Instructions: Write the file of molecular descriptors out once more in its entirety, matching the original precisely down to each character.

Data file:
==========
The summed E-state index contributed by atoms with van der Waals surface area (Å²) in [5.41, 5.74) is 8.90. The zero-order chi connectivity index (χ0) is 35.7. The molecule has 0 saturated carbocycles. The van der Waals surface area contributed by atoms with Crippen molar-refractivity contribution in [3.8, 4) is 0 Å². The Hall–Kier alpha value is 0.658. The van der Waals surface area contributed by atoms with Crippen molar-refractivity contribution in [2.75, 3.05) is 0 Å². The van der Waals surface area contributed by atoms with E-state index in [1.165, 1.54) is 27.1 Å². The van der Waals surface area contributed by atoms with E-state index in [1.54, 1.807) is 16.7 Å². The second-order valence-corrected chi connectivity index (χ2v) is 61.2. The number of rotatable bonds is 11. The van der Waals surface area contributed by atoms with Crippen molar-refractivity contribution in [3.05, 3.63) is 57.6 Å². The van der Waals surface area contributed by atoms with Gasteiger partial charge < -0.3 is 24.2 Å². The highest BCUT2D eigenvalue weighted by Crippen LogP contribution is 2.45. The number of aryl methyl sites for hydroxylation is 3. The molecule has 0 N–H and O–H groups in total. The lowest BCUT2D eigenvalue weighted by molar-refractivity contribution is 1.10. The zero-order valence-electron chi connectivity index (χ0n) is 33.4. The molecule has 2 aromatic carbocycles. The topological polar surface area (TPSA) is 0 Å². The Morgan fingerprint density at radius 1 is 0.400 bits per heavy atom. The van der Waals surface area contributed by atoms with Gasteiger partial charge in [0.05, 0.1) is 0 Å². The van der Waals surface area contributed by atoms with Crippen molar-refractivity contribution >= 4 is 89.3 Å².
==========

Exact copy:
The summed E-state index contributed by atoms with van der Waals surface area (Å²) in [5.41, 5.74) is 8.90. The zero-order chi connectivity index (χ0) is 35.7. The molecule has 0 saturated carbocycles. The van der Waals surface area contributed by atoms with Crippen molar-refractivity contribution in [3.8, 4) is 0 Å². The Hall–Kier alpha value is 0.658. The van der Waals surface area contributed by atoms with Crippen molar-refractivity contribution in [2.75, 3.05) is 0 Å². The van der Waals surface area contributed by atoms with E-state index in [1.165, 1.54) is 27.1 Å². The van der Waals surface area contributed by atoms with E-state index in [1.54, 1.807) is 16.7 Å². The second-order valence-corrected chi connectivity index (χ2v) is 61.2. The number of rotatable bonds is 11. The van der Waals surface area contributed by atoms with Crippen molar-refractivity contribution in [3.05, 3.63) is 57.6 Å². The van der Waals surface area contributed by atoms with Gasteiger partial charge < -0.3 is 24.2 Å². The highest BCUT2D eigenvalue weighted by Crippen LogP contribution is 2.45. The number of aryl methyl sites for hydroxylation is 3. The molecule has 0 N–H and O–H groups in total. The lowest BCUT2D eigenvalue weighted by molar-refractivity contribution is 1.10. The zero-order valence-electron chi connectivity index (χ0n) is 33.4. The molecule has 2 aromatic carbocycles. The topological polar surface area (TPSA) is 0 Å². The Morgan fingerprint density at radius 1 is 0.400 bits per heavy atom. The van der Waals surface area contributed by atoms with Gasteiger partial charge in [0.05, 0.1) is 0 Å². The van der Waals surface area contributed by atoms with Crippen molar-refractivity contribution >= 4 is 89.3 Å².